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Fraudsters Seek To Exploit Covid-19

By NEIL HARTNELL

Tribune Business Editor

nhartnell@tribunemedia.net

Key Bahamian financial institutions have warned clients they are being targeted by fraudsters seeking to obtain their personal financial information through a technique known as "phishing".

Bank of The Bahamas, the BISX-listed commercial bank, yesterday became the latest institution to issue an alert over fake e-mails being sent to customers in a bid to deceive them into parting with their bank account details and other information.

The e-mails are designed to appear authentic, as if they have come from the client's bank, but Bank of The Bahamas warned customers never to access its online services via an unsolicited e-mail. Its alert came just one day after the National Insurance Board (NIB) issued a similar "phishing" alert, indicating that fraudsters and scammers are increasingly looking to exploit the COVID-19 pandemic as a means to steal people's money.

"Bank of The Bahamas has become aware of a phishing e-mail message that is currently targeting the bank's customers," the BISX-listed institution said. "The e-mail message with the subject Debit Authorisation Notification, Your Debit Notification, Your Debit Alert Notice or similar appears to come from Bank of The Bahamas.

"The message states that the customer has received a debit authorisation or a debited amount on his/her account, and recommends that the customer should click the link provided in the e-mail to view details of the transaction via online banking. However, Bank of The Bahamas has not issued this message. Nor is the bank in any way associated with this activity.

"The link in the message appears to be a valid link to the bank's website or online banking platform but is it not. It is a phishing link that is designed to lure customers to a fake website to gain access to their personal and financial information."

Tribune Business itself received one of the e-mails referred to by Bank of The Bahamas even though it does not have an account with the institution. The message appeared to come from a genuine address, customercare@bobexpressonlineinfo.com, and said: "Dear Valued Customer: This e-mail is sent to inform you that you have received a debited amount on your account today.

"If you are not aware of this activity or have concerns about this activity, we recommend that you log-on to BOB Express Online by clicking https://www.bankbahamas.com/ to view the details of the transaction." This newspaper immediately recognised it as a "phishing" attempt, but it is possible others will fall for it.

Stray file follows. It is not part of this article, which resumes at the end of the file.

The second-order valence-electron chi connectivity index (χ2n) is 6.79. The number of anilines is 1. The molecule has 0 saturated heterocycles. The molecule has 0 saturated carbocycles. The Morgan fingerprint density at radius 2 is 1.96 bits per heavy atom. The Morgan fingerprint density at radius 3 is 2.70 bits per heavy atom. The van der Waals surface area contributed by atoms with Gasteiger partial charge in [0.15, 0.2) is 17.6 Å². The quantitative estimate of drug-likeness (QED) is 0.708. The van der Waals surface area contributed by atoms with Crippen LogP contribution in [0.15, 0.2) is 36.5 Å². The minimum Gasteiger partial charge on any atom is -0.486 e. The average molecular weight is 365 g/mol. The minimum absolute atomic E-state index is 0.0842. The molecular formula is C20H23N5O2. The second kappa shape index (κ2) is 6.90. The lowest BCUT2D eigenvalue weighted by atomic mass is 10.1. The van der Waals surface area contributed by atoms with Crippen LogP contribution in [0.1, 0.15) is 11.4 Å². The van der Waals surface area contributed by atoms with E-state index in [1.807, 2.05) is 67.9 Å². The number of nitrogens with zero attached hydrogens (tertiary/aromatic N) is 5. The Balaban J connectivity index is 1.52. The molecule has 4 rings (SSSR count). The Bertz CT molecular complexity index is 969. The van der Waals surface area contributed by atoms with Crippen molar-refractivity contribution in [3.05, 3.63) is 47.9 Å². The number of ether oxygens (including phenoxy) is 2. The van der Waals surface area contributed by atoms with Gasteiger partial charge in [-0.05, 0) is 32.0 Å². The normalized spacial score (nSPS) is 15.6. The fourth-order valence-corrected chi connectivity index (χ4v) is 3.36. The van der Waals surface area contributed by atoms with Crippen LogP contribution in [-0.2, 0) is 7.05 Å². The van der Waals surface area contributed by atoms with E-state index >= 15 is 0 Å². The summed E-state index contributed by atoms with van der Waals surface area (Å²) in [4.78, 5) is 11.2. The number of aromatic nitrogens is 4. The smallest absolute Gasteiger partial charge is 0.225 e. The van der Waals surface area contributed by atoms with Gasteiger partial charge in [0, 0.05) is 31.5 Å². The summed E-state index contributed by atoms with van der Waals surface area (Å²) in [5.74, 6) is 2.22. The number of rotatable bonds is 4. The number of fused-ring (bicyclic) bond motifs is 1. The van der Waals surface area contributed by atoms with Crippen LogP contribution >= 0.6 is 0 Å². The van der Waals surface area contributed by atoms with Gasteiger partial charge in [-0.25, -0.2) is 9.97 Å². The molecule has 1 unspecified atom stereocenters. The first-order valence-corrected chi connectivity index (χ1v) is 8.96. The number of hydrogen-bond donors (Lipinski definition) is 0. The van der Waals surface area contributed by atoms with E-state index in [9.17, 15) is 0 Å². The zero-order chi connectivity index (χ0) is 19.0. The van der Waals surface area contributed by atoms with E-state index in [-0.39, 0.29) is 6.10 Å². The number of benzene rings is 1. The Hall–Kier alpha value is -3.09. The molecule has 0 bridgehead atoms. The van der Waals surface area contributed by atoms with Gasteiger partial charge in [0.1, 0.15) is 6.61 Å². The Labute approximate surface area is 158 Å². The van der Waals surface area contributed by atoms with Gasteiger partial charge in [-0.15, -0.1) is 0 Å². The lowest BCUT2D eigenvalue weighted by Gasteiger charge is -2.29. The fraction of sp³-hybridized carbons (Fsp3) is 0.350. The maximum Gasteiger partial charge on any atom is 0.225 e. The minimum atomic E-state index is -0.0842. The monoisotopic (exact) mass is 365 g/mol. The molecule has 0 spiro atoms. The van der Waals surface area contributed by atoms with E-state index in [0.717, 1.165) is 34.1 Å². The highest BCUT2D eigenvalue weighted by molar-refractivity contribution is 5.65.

Urging customers "to scrutinise all e-mails carefully", Bank of The Bahamas advised that persons should never reply to, download attached documents or click on links associated with any suspected "phishing" attempt.

"The bank also advises that customers should never access its online banking services via links in unsolicited e-mails," Bank of The Bahamas said. "Instead, to avoid scams and identity theft, customers should always access Bank of The Bahamas' online banking service by going directly to the site independently of any e-mailed links.

"Bank of The Bahamas customers who have received a suspicious or phishing e-mail should immediately report it to their e-mail service provider and forward the e-mail to bob.info@bankbahamas.com. Customers who have clicked on a link in a phishing e-mail and suspect they have provided information to a non-legitimate site should immediately call the BOB customer care centre at (242) 461-3510."

The bank's warnings echo those of NIB, which warned benefits claimants Monday about "the increase in phishing scams that seek to take advantage of customers during this time of vulnerability". It, too, warned Bahamians not to respond to unsolicited e-mails and WhatsApp messages by divulging their personal and financial information, thereby exposing themselves to financial loss.

The fake WhatsApp message, purporting to come from NIB, says: "We thank you for your co-operation and patience during this transition period. Due to the high volume of unemployment applications, it was [there were] many delays. The system that was implemented did not work well, causing systems to crash.

"Our team is working day in, night out to have a new software/system up and running. We have received your unemployment application. Before being approved, the following documents listed is [are] needed once again to go along with your file attachment."

The fraudsters then ask for a copy of the person's passport, NIB card, bank details, job letter and "termination certificate". Those who provide such details will expose themselves to potential identity theft as well as the raiding of their bank accounts by such scammers.

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